Denver rids parks of homeless meals; charity says DNC is to blame

You are welcome here. That’s the message that Denver officials say they hope to convey to its homeless community as the Democratic National Convention approaches. No one will be swept or bused out of the city in an effort to "clean up" Denver during the event. But some homeless advocates say that a city program makes the homeless feel particularly unwelcome in public parks, and that the city plans to empty parks of the homeless before the convention. 

Called Come On In, the program, which was launched in 2006, urges charities that serve outdoor meals to the homeless to move their operations indoors. If the "feeders," as officials call them, serve indoors, then the homeless will have access to clean water and toilets, not to mention a plethora of other services. Plus, the program will placate neighbors who complain that the homeless litter and defecate in picnic areas.

"We want to make sure that people are receiving food that was safely prepared and that they can eat a meal at a table and eat a meal with dignity and be treated in a humane way," says Deborah Ortega, executive director of Denver’s Commission to End Homelessness, the city board that created Denver’s Road Home. "There were groups that would drive down the street and throw out sandwiches to groups in a park. How humane is that?"

In the past year, the Come On In program has cut the number of charities serving outdoor meals from 17 to 5, and Denver’s homeless officials say that many of these groups are now serving meals indoors. Neighbors, they say, have almost completely stopped complaining about garbage in their communities.

Yet some homeless advocates question the impetus behind the program. Mackenzie Liman of Food Not Bombs, which still serves outdoors in Civic Center Park, says that the purpose of the Come On In program "was to decrease the visibility of homelessness downtown." Liman attended city meetings in 2006 and 2007, where she says the city’s homeless officials said they wanted the program in full swing by fall of 2008. The timing, she says, made her suspicious that Denver wanted to scour its parks of the homeless before the DNC.

"Because of the way the meetings evolved, there was funding and energy put into decreasing feedings in Civic Center Park. That happened to run parallel to preparations for the DNC," says Liman, who maintains that the Food Not Bombs meal is an important picnic for Denver’s hungry, and is not less safe or less sanitary than eating indoors. "As someone who works with homeless people and with people who depend on services downtown, when I hear that there is a big event that the media is excited about, my heart sinks because it is not going to be good for the people I work with."

Ortega says that the city never came up with an end goal for the program but instead wanted to implement it as quickly as possible. "It was an issue we were dealing with before anyone knew that the Democratic National Convention was coming to Denver. This was part of the work of the 10-year plan," she says, referring to Denver’s decade-long effort to end homelessness, called Denver’s Road Home, which began in 2005. "It has nothing to do with the Democratic National Convention coming here." Denver clinched the DNC in January of 2007.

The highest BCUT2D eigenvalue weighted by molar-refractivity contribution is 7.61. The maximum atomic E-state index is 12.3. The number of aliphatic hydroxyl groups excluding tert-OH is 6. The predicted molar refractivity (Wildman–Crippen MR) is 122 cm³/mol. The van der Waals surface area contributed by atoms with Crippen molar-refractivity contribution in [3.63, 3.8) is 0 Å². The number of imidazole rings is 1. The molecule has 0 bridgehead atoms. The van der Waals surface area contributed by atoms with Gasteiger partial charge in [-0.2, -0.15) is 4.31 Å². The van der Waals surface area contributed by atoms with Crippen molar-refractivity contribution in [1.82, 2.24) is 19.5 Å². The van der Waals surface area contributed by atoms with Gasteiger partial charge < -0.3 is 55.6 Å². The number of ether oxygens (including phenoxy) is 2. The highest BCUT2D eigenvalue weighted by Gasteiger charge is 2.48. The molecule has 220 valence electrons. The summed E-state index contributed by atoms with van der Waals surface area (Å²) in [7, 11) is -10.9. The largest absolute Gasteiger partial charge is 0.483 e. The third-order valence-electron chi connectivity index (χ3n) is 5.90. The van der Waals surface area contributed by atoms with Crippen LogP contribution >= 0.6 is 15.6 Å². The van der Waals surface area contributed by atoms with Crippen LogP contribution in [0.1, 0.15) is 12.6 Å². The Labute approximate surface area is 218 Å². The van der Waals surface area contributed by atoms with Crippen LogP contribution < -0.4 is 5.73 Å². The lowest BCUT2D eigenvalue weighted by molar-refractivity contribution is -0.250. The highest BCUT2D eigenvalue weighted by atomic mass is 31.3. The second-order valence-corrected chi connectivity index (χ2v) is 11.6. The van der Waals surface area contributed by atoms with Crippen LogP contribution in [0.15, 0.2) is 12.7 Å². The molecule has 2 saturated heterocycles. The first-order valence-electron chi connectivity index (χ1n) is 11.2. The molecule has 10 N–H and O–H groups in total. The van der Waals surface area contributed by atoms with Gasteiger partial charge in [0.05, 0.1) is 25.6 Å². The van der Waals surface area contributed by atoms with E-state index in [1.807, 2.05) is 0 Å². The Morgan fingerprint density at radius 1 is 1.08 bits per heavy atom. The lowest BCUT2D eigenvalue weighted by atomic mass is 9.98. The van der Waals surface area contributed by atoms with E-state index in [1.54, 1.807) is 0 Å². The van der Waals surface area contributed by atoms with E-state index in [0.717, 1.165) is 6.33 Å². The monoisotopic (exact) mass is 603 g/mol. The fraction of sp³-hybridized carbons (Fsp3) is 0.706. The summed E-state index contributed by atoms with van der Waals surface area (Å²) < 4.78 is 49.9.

Denver’s Commission to End Homelessness initiated discussions with the police department, Denver Human Services, "feeders," and others in 2006 and named this group the Public Feeding Coalition. According to Liman and others, Food Not Bombs expressed its concerns with the program early on, but its members felt stymied when they were asked to weigh in on tangential issues, like the design of the Come On In brochures, instead of to address the true purpose of the program.

The Commission to End Homelessness considered banning public meals for the homeless altogether but decided against legislation. "Just because you have a law on the books doesn’t mean that solves the problem," says Ortega. "Our goal is to try and get people moved into housing. As we move down that path, our hope is that we don’t need to feed people outdoors because the folks are inside. The Denver Rescue Mission offers free meals for folks that find themselves experiencing hardship."

Commander Deborah Dilley, who oversees Denver Police Department’s District 6, which includes downtown and Civic Center Park, says that she wanted to test the program without legislation first. It has, indeed, been successful, she says; neighbors have largely stopped complaining. Orlando and Las Vegas attempted to outlaw outdoor meals for the homeless, but in Las Vegas the ban was overturned in court. Dilley warns that Denver police may still ticket the homeless who show up at meals if they engage in unlawful behavior. And, she says, that’s reason enough to move everyone indoors.

"Some of the behaviors [by homeless people] are illegal. The homeless person who would sit on someone’s step or urinate or defecate in someone’s yard —  that is illegal," she said. "The feeders would not get in trouble for that, but the homeless people who were there to eat would. You could put the people you are trying to help in danger."

For now, Denver police will continue contacting groups that serve meals outside, and ask them to move indoors. But Liman says that Food Not Bombs, for one, is not going anywhere. "The [city’s] goal has been to give people food and housing and maintain their dignity," she says. "If you say that is what you are about, then don’t sweep people under the carpet."

This is part one of a three-part series on the growing controversy between city officials and homeless service programs ahead of the Democratic National Convention.

Tomorrow: Denver’s Come On In program.

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Naomi Zeveloff

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